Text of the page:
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Do Babies Need Dental Insurance?

If your employer doesn't offer dental insurance, you can still purchase a reasonable plan straight from an insurance company. But if you have young children in your family, you might be wondering if they require dental insurance.


Even infants who are covered by dental insurance may receive assistance with some dental expenses. Even while an infant's teeth are not permanent, they are nevertheless essential for healthy growth and oral development. Cavities can start to form as soon as a newborn gets its first tooth.


Fortunately, adding a newborn to your individual or family dental plan is typically easy and reasonably priced. To help you save money on the price of paediatric dental treatment, find out how to locate a baby dental insurance plan.


Why do infants require dental coverage?


Dental insurance can reduce costs for both normal and emergency dental care starting at a very early age. Without dental insurance, it is still feasible to receive juvenile dental care, but the cost will typically be higher for the patient.


Here are some reasons why purchasing dental insurance to pay for your child's dental treatment can be a smart move.


Even baby teeth can develop cavities


You might believe that teenagers or older children should be the only ones to be concerned about cavities. But 21% of kids between the ages of two and five had untreated cavities, according to the National Health and Nutrition Examination Survey.


Additionally, a 2018 CDC study found that among children aged 6 to 19 years old, dental caries, the medical term for cavities, is the most prevalent chronic illness2. Natural sugars, such as those found in milk and fruit juice, as well as sugary snacks and sweets, can be the source of these cavities.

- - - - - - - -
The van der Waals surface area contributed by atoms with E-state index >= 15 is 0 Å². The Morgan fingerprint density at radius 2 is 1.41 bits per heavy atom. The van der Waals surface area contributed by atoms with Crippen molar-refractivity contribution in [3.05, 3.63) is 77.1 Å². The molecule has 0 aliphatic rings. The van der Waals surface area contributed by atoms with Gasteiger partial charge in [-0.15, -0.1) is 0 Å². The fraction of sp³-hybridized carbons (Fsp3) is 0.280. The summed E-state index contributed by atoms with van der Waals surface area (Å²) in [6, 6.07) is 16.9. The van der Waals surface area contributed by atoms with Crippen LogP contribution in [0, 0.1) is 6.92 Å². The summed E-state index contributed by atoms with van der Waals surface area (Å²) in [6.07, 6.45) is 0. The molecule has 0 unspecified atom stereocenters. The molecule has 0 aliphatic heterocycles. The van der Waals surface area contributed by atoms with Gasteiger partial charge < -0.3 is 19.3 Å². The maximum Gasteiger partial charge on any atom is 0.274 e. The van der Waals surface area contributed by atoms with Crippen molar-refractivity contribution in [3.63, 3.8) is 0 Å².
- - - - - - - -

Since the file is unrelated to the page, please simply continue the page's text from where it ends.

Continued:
Even the smallest infant can lose their baby teeth due to early childhood caries (ECC). Baby teeth do ultimately fall out, but if ECC is left untreated, it can cause infections that spread to other body regions. Adult teeth may cluster as they erupt as a result of neighbouring teeth shifting into the empty space. For infants and young children, cavities can also be uncomfortable and painful.


ECC, also known as infant bottle tooth decay, is considered by the American Dental Association (ADA) to be a serious public health problem in some cultures. The ADA advises parents to take their kids to the dentist within six months after the first tooth erupting in order to help prevent ECC. To lower the chance that a child would acquire ECC4, the ADA also suggests that nursing women take greater initiative with their own dental care.


Tooth decay in babies is not solely caused by eating harmful snack foods. Some seemingly harmless errors that might result in ECC5 include unrestricted nighttime breastfeeding, excessive use of a sippy cup, and failing to routinely inspect a baby's teeth.


Baby dental insurance helps promote lifelong good behaviours


According to research, oral health and overall health are related, and having dental insurance can help you maintain good health. Americans with dental insurance are more likely to visit the dentist, bring their kids, get restorative care, and have better general health6.